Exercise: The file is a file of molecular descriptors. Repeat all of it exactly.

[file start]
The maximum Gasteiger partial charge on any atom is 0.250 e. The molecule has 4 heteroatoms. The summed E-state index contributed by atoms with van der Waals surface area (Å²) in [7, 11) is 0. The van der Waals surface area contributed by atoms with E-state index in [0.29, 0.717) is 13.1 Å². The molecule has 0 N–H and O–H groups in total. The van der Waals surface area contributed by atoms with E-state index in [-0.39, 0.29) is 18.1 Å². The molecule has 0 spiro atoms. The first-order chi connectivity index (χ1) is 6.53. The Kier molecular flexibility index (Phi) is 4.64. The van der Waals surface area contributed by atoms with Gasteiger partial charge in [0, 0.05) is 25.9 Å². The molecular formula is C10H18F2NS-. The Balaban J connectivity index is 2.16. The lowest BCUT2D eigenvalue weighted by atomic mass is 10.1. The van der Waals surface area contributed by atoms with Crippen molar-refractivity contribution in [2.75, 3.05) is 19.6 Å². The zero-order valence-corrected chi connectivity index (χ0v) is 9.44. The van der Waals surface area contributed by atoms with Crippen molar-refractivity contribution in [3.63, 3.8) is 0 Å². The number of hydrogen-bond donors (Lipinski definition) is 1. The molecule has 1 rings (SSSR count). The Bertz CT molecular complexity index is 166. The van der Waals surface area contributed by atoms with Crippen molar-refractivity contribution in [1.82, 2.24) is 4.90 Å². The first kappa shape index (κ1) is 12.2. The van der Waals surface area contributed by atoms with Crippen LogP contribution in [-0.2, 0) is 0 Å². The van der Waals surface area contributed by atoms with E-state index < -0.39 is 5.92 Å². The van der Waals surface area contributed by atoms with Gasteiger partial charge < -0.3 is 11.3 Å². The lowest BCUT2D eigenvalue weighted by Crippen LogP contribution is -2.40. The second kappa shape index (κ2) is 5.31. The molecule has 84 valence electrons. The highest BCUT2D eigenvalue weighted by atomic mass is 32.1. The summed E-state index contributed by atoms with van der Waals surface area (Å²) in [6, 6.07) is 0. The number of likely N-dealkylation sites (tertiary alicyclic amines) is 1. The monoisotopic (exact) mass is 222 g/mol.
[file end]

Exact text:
The maximum Gasteiger partial charge on any atom is 0.250 e. The molecule has 4 heteroatoms. The summed E-state index contributed by atoms with van der Waals surface area (Å²) in [7, 11) is 0. The van der Waals surface area contributed by atoms with E-state index in [0.29, 0.717) is 13.1 Å². The molecule has 0 N–H and O–H groups in total. The van der Waals surface area contributed by atoms with E-state index in [-0.39, 0.29) is 18.1 Å². The molecule has 0 spiro atoms. The first-order chi connectivity index (χ1) is 6.53. The Kier molecular flexibility index (Phi) is 4.64. The van der Waals surface area contributed by atoms with Gasteiger partial charge in [0, 0.05) is 25.9 Å². The molecular formula is C10H18F2NS-. The Balaban J connectivity index is 2.16. The lowest BCUT2D eigenvalue weighted by atomic mass is 10.1. The van der Waals surface area contributed by atoms with Crippen molar-refractivity contribution in [2.75, 3.05) is 19.6 Å². The zero-order valence-corrected chi connectivity index (χ0v) is 9.44. The van der Waals surface area contributed by atoms with Crippen molar-refractivity contribution in [3.63, 3.8) is 0 Å². The number of hydrogen-bond donors (Lipinski definition) is 1. The molecule has 1 rings (SSSR count). The Bertz CT molecular complexity index is 166. The van der Waals surface area contributed by atoms with Crippen molar-refractivity contribution in [1.82, 2.24) is 4.90 Å². The first kappa shape index (κ1) is 12.2. The van der Waals surface area contributed by atoms with Crippen LogP contribution in [-0.2, 0) is 0 Å². The van der Waals surface area contributed by atoms with E-state index < -0.39 is 5.92 Å². The van der Waals surface area contributed by atoms with Gasteiger partial charge < -0.3 is 11.3 Å². The lowest BCUT2D eigenvalue weighted by Crippen LogP contribution is -2.40. The second kappa shape index (κ2) is 5.31. The molecule has 84 valence electrons. The highest BCUT2D eigenvalue weighted by atomic mass is 32.1. The summed E-state index contributed by atoms with van der Waals surface area (Å²) in [6, 6.07) is 0. The number of likely N-dealkylation sites (tertiary alicyclic amines) is 1. The monoisotopic (exact) mass is 222 g/mol.